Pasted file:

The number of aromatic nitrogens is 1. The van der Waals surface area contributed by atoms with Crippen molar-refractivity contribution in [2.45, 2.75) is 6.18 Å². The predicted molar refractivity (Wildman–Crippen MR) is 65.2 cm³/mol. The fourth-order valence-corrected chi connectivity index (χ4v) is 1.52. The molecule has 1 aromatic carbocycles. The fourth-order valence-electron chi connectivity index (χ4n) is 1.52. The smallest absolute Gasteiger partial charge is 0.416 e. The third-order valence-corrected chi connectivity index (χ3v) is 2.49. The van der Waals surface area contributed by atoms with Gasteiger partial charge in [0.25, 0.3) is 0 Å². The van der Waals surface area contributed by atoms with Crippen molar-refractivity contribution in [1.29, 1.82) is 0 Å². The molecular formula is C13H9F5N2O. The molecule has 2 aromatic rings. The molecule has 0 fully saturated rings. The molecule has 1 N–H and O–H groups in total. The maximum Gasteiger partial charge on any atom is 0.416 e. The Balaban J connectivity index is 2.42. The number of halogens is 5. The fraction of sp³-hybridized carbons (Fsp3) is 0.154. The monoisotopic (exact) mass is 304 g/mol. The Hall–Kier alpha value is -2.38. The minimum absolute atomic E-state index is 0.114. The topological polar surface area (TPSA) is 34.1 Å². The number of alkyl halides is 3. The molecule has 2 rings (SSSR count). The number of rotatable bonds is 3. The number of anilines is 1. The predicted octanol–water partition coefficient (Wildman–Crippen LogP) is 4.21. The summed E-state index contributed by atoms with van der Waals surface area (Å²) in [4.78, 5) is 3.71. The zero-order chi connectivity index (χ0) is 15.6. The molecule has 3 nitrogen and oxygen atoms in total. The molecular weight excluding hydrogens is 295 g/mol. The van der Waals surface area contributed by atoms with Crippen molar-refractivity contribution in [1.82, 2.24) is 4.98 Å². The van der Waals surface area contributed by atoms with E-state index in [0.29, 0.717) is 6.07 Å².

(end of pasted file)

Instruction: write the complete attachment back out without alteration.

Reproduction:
The number of aromatic nitrogens is 1. The van der Waals surface area contributed by atoms with Crippen molar-refractivity contribution in [2.45, 2.75) is 6.18 Å². The predicted molar refractivity (Wildman–Crippen MR) is 65.2 cm³/mol. The fourth-order valence-corrected chi connectivity index (χ4v) is 1.52. The molecule has 1 aromatic carbocycles. The fourth-order valence-electron chi connectivity index (χ4n) is 1.52. The smallest absolute Gasteiger partial charge is 0.416 e. The third-order valence-corrected chi connectivity index (χ3v) is 2.49. The van der Waals surface area contributed by atoms with Gasteiger partial charge in [0.25, 0.3) is 0 Å². The van der Waals surface area contributed by atoms with Crippen molar-refractivity contribution in [1.29, 1.82) is 0 Å². The molecular formula is C13H9F5N2O. The molecule has 2 aromatic rings. The molecule has 0 fully saturated rings. The molecule has 1 N–H and O–H groups in total. The maximum Gasteiger partial charge on any atom is 0.416 e. The Balaban J connectivity index is 2.42. The number of halogens is 5. The fraction of sp³-hybridized carbons (Fsp3) is 0.154. The monoisotopic (exact) mass is 304 g/mol. The Hall–Kier alpha value is -2.38. The minimum absolute atomic E-state index is 0.114. The topological polar surface area (TPSA) is 34.1 Å². The number of alkyl halides is 3. The molecule has 2 rings (SSSR count). The number of rotatable bonds is 3. The number of anilines is 1. The predicted octanol–water partition coefficient (Wildman–Crippen LogP) is 4.21. The summed E-state index contributed by atoms with van der Waals surface area (Å²) in [4.78, 5) is 3.71. The zero-order chi connectivity index (χ0) is 15.6. The molecule has 3 nitrogen and oxygen atoms in total. The molecular weight excluding hydrogens is 295 g/mol. The van der Waals surface area contributed by atoms with Crippen molar-refractivity contribution in [1.82, 2.24) is 4.98 Å². The van der Waals surface area contributed by atoms with E-state index in [0.29, 0.717) is 6.07 Å².